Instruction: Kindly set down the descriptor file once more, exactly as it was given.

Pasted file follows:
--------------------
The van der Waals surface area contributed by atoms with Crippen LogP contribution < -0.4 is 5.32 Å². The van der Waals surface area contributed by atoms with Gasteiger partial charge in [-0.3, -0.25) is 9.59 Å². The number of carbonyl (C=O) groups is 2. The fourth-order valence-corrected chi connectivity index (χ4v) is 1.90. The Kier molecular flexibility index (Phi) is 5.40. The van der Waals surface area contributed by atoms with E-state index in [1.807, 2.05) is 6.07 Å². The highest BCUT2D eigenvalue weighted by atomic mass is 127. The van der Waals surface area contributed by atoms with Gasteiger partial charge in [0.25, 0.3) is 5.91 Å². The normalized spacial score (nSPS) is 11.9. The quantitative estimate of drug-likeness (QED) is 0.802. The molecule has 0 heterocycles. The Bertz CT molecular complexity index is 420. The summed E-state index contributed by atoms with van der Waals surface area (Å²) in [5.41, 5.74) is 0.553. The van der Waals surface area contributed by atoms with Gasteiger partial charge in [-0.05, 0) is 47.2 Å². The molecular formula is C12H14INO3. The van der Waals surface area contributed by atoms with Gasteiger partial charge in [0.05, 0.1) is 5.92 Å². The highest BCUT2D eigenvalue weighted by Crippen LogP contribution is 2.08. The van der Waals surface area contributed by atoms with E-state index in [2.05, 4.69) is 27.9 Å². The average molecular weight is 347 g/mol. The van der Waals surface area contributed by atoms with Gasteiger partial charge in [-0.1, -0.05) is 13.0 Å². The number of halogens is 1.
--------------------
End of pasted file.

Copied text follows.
The van der Waals surface area contributed by atoms with Crippen LogP contribution < -0.4 is 5.32 Å². The van der Waals surface area contributed by atoms with Gasteiger partial charge in [-0.3, -0.25) is 9.59 Å². The number of carbonyl (C=O) groups is 2. The fourth-order valence-corrected chi connectivity index (χ4v) is 1.90. The Kier molecular flexibility index (Phi) is 5.40. The van der Waals surface area contributed by atoms with E-state index in [1.807, 2.05) is 6.07 Å². The highest BCUT2D eigenvalue weighted by atomic mass is 127. The van der Waals surface area contributed by atoms with Gasteiger partial charge in [0.25, 0.3) is 5.91 Å². The normalized spacial score (nSPS) is 11.9. The quantitative estimate of drug-likeness (QED) is 0.802. The molecule has 0 heterocycles. The Bertz CT molecular complexity index is 420. The summed E-state index contributed by atoms with van der Waals surface area (Å²) in [5.41, 5.74) is 0.553. The van der Waals surface area contributed by atoms with Gasteiger partial charge in [-0.05, 0) is 47.2 Å². The molecular formula is C12H14INO3. The van der Waals surface area contributed by atoms with Gasteiger partial charge in [0.05, 0.1) is 5.92 Å². The highest BCUT2D eigenvalue weighted by Crippen LogP contribution is 2.08. The van der Waals surface area contributed by atoms with E-state index in [2.05, 4.69) is 27.9 Å². The average molecular weight is 347 g/mol. The van der Waals surface area contributed by atoms with Gasteiger partial charge in [-0.1, -0.05) is 13.0 Å². The number of halogens is 1.